"She told me that if I was found out by the police, I should say the drug belonged to her. I never realised my mother loved me so much until then."

In her six months at the rehabilitation centre, Tse conquered her addiction by clinging to religion. She spent another nine months in a halfway house, preparing to re-enter society.

Over the next 10 years, Tse became a wife and a stepmother and appeared to be living a normal life.

But the legacy of her drug addiction together with a loss of direction in life left her with depression. One morning in 2005, she began unscrewing a window in her tower block flat so she could jump out.

"I was yelling at the sky, asking why Jesus gave me a rough life, and I no longer wanted to live," she said. "At that very moment, I felt Jesus' arms embrace me and I heard three times, 'Ngar-yee, you have a way-out'."

A few hours later, she received a phone call from a friend who invited her to join Fuk Lam Church and the Lazarus Fellowship.

"I came across a group of former drug addicts at church who have walked with me in restoring and rebuilding myself for the past eight years," said Tse, who now has a five-year-old daughter as well as her 14-year-old stepson.

"I am blessed, and want to walk with those who are struggling to return to society."

The Lazarus Fellowship aims to help recovering addicts reconcile with their families, rebuild their self-image, look for meaning in life and foster Christianity. "We want to encourage them," Tse said. "If we can make it, they can make it, too. I have even told my children that I made mistakes in the past, and they accept it."

Ultimately, she is one of the lucky ones. "Some four in 10 people out of rehab whom we serve fall back into their bad habits," Tse said. "Some of them even pass away suddenly after taking drugs again or overdosing."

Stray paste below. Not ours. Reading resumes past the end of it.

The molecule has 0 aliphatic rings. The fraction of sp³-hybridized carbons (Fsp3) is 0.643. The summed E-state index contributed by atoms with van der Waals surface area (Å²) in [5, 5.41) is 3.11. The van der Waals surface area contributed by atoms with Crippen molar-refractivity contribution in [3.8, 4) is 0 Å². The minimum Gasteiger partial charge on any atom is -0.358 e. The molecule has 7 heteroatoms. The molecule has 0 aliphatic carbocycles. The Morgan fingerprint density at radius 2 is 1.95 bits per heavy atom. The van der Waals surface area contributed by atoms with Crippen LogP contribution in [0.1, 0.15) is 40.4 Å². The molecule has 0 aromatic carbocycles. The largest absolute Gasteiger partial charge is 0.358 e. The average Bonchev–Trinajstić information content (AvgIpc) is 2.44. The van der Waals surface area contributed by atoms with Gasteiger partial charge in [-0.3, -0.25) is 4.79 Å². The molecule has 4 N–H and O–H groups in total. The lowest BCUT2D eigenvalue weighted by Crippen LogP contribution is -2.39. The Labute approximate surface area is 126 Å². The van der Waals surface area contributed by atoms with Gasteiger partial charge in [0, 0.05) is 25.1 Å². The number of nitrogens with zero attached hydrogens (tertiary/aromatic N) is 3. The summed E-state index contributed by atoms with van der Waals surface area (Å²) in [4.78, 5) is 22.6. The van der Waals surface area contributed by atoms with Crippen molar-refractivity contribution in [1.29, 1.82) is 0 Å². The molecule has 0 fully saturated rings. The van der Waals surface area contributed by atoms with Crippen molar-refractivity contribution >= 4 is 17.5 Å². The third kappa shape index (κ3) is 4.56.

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This article is now closed to comments

Hi Denise,
It is always nice to read inspirational articles about people who have fallen; recovered and are now trying their darnest to help those who have fallen themselves.
Definitely beats reading everyday about empty promises by politicians and all the negativity in the press.
Thanks Denise for your response.
It's great that Elsa is willing to share her story and try to guide young people to understand that failure is not something you can't get out of.
Society, especially in Hong Kong is too unforgiving about people who may have stumbled during their journey in life, forcing us to lie and be ashamed of our mistakes, while in actual fact it is how we crawl out of these ruts which makes us stronger.
Hoping to see more of these articles in the future.
Very touching. The NGO and HKSAR GOVT should do more and make good use of the public media.
Very touching. The NGO and HKSAR GOVT should do more and make good use of the public media.
Thank you for your encouragement and i am happy that you like the story. i was encouraged when interviewing Elsa. There isn't any trace of drug abuse on her face and her conversations. She was like talking about someone's stories. This was incredible, incredible in a sense that how she has transformed her life through her belief in Jesus Christ.
No matter what ups or downs, bad or good, right or wrong, one has gone through, it's all about how to live a life, a meaningful life. Denise